Friday, 2 December 2011

No. 59 & 60, High Street

No. 59 on the High Street left only dates to c1925. It is a peculiar last gasp of 19th century Neo-Classicism carried over into the 1920s and infused with sporadic Art Deco details. It was built as a bank, is still used as a bank and the building it replaced was also a bank!

For much of the 19th century No. 59 was the premises of the Exeter branch of the National Provisional Bank. I only know the most rudimentary details about the building which was replaced c1925 but it was spread over four floors. There were at least two arched entrances, with rusticated keystones, above which ran a cornice on brackets, an arrangement which was not dissimilar to the one which exists today.

The windows on the upper floors were surrounded by simple architraves. A string course running across the facade visually separated each floor. It probably dated to the first half of the 19th century. The building was damaged by smoke and water during a serious fire in 1881 which destroyed all of the properties between the bank and No. 54 but it was repaired afterwards and continued in use for over forty years. The building was expanded between 1911 and 1912 and No. 60, High Street, to the right of No. 59, was demolished to create the extension. During the demolition of No. 60 some interesting discoveries were made.

A series of medieval walls were uncovered within the property itself which were believed to relate to the security wall erected around the Cathedral Close at the end of the 13th century. (Part of this wall is apparently still visible in the cellars of Nos. 41 & 42 further up the High Street.) Underneath these walls, approximately 11ft beneath the level of the High Street itself, two other walls were uncovered. Aileen Henderson Fox, the archaeologist who excavated much of Roman Exeter after the Blitz of 1942, surmised that these two walls were probably Roman in origin and could possibly have been the remnants of a Romano-Celtic temple.

Also discovered in one of the rooms during the demolition were some sections of a 16th century wall painting executed in a typically Renaissance style above right © Devon County Council. Part of it contained an inscription including the name of the Tudor monarch "Elizabeth R". The remains of the painting were fortunately photographed but the medieval and Roman walls, the painting itself and anything else of historical interest were all destroyed during the rebuilding.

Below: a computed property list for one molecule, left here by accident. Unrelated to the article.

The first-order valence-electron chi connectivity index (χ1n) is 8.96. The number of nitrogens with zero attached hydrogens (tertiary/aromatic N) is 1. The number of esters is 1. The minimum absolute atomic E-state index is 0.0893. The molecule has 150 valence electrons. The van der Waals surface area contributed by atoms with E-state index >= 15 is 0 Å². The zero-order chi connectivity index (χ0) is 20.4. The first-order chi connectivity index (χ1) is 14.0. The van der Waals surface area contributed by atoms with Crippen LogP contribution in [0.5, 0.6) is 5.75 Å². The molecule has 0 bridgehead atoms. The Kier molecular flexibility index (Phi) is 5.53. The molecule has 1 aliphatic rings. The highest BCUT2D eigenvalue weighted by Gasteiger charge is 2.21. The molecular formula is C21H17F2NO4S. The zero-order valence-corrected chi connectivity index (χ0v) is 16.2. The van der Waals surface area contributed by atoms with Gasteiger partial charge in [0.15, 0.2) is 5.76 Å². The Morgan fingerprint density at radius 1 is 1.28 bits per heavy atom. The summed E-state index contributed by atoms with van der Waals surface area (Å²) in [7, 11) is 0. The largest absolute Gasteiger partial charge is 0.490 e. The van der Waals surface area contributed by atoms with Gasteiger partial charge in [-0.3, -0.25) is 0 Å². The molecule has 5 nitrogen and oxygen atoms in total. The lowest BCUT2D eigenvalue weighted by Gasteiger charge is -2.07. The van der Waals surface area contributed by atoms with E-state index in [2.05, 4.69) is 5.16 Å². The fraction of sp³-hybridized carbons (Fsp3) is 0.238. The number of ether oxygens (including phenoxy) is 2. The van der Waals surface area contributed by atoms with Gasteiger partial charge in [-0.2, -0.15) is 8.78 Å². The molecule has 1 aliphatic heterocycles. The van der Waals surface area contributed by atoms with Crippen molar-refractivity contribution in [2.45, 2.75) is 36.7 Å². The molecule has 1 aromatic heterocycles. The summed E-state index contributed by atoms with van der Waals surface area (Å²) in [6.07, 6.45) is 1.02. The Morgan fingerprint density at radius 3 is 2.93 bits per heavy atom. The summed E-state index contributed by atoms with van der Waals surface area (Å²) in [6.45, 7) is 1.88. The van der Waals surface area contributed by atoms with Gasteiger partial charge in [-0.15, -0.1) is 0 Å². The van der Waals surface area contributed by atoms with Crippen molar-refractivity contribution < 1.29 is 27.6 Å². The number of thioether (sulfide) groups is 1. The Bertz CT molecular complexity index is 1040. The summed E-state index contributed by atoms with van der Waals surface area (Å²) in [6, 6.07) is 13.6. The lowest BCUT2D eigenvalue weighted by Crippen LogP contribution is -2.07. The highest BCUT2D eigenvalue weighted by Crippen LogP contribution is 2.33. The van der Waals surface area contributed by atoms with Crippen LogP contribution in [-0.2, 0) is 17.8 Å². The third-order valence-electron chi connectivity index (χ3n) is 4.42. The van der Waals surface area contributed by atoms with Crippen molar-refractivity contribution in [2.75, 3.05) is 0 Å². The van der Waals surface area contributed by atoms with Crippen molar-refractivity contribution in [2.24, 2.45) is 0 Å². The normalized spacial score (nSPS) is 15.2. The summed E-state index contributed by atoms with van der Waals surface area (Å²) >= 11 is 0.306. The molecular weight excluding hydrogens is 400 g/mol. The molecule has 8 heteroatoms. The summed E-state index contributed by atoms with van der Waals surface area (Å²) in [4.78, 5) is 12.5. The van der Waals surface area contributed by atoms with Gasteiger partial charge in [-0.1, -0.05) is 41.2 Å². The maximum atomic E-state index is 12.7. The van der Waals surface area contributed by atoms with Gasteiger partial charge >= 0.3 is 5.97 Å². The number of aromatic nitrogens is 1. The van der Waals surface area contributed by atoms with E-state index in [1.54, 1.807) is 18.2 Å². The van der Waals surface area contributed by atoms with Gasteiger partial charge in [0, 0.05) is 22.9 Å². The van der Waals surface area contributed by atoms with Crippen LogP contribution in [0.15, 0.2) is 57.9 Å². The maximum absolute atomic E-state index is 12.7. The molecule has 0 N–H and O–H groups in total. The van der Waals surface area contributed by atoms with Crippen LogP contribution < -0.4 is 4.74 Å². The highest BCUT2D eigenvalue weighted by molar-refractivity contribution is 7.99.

For whatever reason, the old bank building and the extension at No. 60 were replaced in the 1920s with the structure which still stands in the High Street today. It is four bays wide, the outer two bays projecting into the High Street, and three storeys high. The ground floor is clad with rusticated grey marble blocks. Two arched windows are framed by two arched entrances, each having protruding keystones. Above each entrance is a scroll pediment. On the corners of the projecting outer bays are square pilasters of white Portland stone with exaggerated entasis and Ionic capitals. All of the first floor windows have round pediments beneath which are lintels with Art Deco-style keystones left. Swags of fruit hang between the first and second floor windows and a deep, bracketed cornice runs along the roof line.

It's not the most exciting building in Exeter and fares poorly when compared with the more successful Neo-Classical bank at Nos. 65 & 67 which was built just twenty years earlier. But the decorative details are of a fairly high quality and the slightly cluttered impression of the facade is at least distinctive. Perhaps surprisingly, No. 59 isn't a listed building but it is probably distinguished enough to warrant a place on the national register eventually.


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